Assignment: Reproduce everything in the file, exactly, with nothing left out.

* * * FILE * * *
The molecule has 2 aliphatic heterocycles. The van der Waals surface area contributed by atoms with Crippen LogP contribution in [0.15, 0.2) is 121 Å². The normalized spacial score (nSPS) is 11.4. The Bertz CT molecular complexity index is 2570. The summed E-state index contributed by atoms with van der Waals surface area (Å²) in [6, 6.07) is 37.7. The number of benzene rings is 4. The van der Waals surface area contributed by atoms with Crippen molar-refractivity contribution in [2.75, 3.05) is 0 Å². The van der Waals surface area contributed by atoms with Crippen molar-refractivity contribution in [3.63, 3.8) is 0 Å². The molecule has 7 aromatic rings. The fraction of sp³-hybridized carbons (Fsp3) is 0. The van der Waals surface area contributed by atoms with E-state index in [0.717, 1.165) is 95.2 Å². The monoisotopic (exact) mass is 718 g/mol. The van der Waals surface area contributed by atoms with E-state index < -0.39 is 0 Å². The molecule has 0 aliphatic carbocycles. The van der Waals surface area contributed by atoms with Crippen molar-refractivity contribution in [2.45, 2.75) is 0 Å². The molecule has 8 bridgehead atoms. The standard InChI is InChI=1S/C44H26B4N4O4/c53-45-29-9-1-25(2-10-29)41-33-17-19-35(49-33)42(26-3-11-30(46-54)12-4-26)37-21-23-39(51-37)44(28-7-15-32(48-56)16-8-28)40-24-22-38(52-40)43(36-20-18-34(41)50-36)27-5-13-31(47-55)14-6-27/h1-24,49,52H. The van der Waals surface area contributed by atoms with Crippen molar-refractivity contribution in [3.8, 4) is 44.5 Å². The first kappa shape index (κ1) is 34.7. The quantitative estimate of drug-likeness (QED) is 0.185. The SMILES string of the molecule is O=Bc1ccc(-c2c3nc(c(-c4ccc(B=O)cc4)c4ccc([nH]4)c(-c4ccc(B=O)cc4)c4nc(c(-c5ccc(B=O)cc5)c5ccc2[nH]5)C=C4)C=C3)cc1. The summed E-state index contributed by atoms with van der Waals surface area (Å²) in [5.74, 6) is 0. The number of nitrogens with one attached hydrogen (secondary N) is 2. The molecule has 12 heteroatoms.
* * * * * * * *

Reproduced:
The molecule has 2 aliphatic heterocycles. The van der Waals surface area contributed by atoms with Crippen LogP contribution in [0.15, 0.2) is 121 Å². The normalized spacial score (nSPS) is 11.4. The Bertz CT molecular complexity index is 2570. The summed E-state index contributed by atoms with van der Waals surface area (Å²) in [6, 6.07) is 37.7. The number of benzene rings is 4. The van der Waals surface area contributed by atoms with Crippen molar-refractivity contribution in [2.75, 3.05) is 0 Å². The van der Waals surface area contributed by atoms with Crippen molar-refractivity contribution in [3.63, 3.8) is 0 Å². The molecule has 7 aromatic rings. The fraction of sp³-hybridized carbons (Fsp3) is 0. The van der Waals surface area contributed by atoms with E-state index in [0.717, 1.165) is 95.2 Å². The monoisotopic (exact) mass is 718 g/mol. The van der Waals surface area contributed by atoms with E-state index < -0.39 is 0 Å². The molecule has 0 aliphatic carbocycles. The van der Waals surface area contributed by atoms with Crippen molar-refractivity contribution in [2.45, 2.75) is 0 Å². The molecule has 8 bridgehead atoms. The standard InChI is InChI=1S/C44H26B4N4O4/c53-45-29-9-1-25(2-10-29)41-33-17-19-35(49-33)42(26-3-11-30(46-54)12-4-26)37-21-23-39(51-37)44(28-7-15-32(48-56)16-8-28)40-24-22-38(52-40)43(36-20-18-34(41)50-36)27-5-13-31(47-55)14-6-27/h1-24,49,52H. The van der Waals surface area contributed by atoms with Crippen molar-refractivity contribution in [3.8, 4) is 44.5 Å². The first kappa shape index (κ1) is 34.7. The quantitative estimate of drug-likeness (QED) is 0.185. The SMILES string of the molecule is O=Bc1ccc(-c2c3nc(c(-c4ccc(B=O)cc4)c4ccc([nH]4)c(-c4ccc(B=O)cc4)c4nc(c(-c5ccc(B=O)cc5)c5ccc2[nH]5)C=C4)C=C3)cc1. The summed E-state index contributed by atoms with van der Waals surface area (Å²) in [5.74, 6) is 0. The number of nitrogens with one attached hydrogen (secondary N) is 2. The molecule has 12 heteroatoms.